17 September 2018
Air Force Secretary lays roadmap to a new space force
By Sandra Erwin
Space News


Air Force Secretary Heather Wilson speaks Sept. 17 at the Air Space Cyber 2018 symposium in National Harbor, Md. Credit: USAF

Air Force Secretary Heather Wilson submitted the most detailed plan seen to date on how the military's space forces would transition to a new branch. She proposes a force of 13,000 people with an initial budget of about $3.3 billion.

NATIONAL HARBOR, Md. —  Air Force Secretary Heather Wilson on Friday delivered a proposal that details the responsibilities and structure of a future Space Force. In a speech on Monday at the Air Force Association’s annual symposium, Wilson called the proposal “bold” and one that “carries out the president’s vision.”

Wilson’s speech focused on the future of air warfare and did not discuss details of her Space Force recommendations. SpaceNews obtained a copy of the proposal.

Wilson’s submitted the proposal Sept. 14 in response to a Sept. 10 directive from Deputy Defense Secretary Patrick Shanahan, who asked Wilson and Undersecretary of Defense for Research and Engineering Michael Griffin to each develop a concept for establishing a Space Development Agency as a new organization dedicated to space innovation and rapid technology development.

Wilson did far more than that. She put forth a concept for how to set up a Space Development Agency but also offered a comprehensive vision and detailed plan for how military space forces, programs and agencies could transition to a future Department of the Space Force if and when Congress approves it. Wilson also articulated a strategic vision for the Space Force and provided a rough estimate of the personnel and funding needed.

In her proposal, Wilson strenuously opposes an initiative by the White House to name an assistant secretary of defense for space. She insisted that the transition should minimize disruption and ensure space warfighting missions are not disrupted.

“This proposal establishes a clear mission, directly related to the strategic problem we are trying to solve. It preserves close ties to the warfighter, ensures strong authorities and avoids unnecessary delays and disruptions to ongoing programs,” Wilson wrote.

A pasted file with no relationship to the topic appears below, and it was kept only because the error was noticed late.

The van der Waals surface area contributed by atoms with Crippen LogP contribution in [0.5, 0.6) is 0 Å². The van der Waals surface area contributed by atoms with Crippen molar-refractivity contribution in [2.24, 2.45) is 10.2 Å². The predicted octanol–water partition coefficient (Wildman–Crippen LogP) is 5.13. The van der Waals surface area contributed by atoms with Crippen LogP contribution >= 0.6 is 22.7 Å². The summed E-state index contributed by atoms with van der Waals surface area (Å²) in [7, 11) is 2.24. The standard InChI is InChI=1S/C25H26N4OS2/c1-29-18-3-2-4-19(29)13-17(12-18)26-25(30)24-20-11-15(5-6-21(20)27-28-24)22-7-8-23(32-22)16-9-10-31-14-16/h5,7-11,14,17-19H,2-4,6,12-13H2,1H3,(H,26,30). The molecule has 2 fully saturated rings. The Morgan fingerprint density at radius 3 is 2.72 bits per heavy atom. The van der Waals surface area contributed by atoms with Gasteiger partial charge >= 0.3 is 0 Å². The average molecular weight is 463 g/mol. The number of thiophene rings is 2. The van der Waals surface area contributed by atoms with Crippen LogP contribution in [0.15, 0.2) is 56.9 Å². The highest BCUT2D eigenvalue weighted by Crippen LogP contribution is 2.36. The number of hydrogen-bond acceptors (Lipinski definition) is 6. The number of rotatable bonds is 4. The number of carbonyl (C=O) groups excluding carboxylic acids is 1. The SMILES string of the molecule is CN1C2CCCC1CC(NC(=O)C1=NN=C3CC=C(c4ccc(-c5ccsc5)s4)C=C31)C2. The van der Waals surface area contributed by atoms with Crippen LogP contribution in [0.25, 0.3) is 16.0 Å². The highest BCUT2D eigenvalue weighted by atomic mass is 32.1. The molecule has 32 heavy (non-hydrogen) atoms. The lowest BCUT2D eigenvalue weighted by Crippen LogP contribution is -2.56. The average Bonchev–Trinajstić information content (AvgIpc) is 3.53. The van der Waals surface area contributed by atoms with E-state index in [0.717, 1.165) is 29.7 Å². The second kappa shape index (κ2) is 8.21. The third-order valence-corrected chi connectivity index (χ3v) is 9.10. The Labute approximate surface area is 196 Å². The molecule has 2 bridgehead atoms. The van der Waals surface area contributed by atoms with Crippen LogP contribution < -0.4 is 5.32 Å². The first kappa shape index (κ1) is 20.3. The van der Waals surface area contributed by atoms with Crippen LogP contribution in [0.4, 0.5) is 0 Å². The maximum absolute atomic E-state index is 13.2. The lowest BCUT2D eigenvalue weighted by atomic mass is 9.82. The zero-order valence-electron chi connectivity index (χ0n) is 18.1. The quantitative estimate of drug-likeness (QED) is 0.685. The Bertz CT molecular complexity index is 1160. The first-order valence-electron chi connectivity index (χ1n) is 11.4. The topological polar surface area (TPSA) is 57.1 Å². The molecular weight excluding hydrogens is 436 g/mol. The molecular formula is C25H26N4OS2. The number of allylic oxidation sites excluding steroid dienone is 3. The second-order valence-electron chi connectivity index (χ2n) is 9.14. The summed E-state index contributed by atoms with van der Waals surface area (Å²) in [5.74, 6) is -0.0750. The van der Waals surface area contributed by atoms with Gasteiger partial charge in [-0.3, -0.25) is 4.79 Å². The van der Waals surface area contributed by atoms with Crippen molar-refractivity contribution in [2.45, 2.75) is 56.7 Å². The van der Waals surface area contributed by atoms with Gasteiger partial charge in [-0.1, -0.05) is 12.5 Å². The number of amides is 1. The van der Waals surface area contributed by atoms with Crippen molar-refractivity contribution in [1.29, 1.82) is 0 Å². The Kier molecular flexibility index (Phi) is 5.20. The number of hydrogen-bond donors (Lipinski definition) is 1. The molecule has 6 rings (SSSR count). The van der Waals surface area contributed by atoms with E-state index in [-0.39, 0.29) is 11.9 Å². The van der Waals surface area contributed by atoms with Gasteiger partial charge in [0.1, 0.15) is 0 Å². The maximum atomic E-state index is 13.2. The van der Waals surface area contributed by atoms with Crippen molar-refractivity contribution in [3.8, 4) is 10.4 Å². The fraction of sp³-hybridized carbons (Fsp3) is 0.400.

Space Development Agency

Wilson suggested the Space Development Agency be assigned to the Air Force Space Rapid Capabilities Office, an organization that Congress already funded and that has authorities to experiment and prototype next-generation technology. Wilson sees the SDA as a natural evolution from the RCO.

The Space Development Agency would evolve to a “hybrid” organization with elements of the RCO and National Reconnaissance Office. The RCO, she noted, “exists now and has the personnel and expertise to meet the needs of U.S. Space Command.”

Wilson strongly opposes the notion of an SDA as a Pentagon think tank with no direct connection to the military services that organize train, equip and “have the organizational strengths” to bring technologies to fruition. Her concept “contrasts sharply with an OSD-level technology policy organization that is far removed from operational needs, fielding and sustainment issues.”

The SDA would be staffed by representatives from all services and government agencies, and it would be closely aligned with U.S. Space Command. The deputy director of the SDA, for example, could be dual-hatted as a director of operations at U.S. Space Command.

To ensure continuity in space efforts, existing programs would remain within each service until a new department is in place, “With the exception of space superiority and some enabling capabilities.”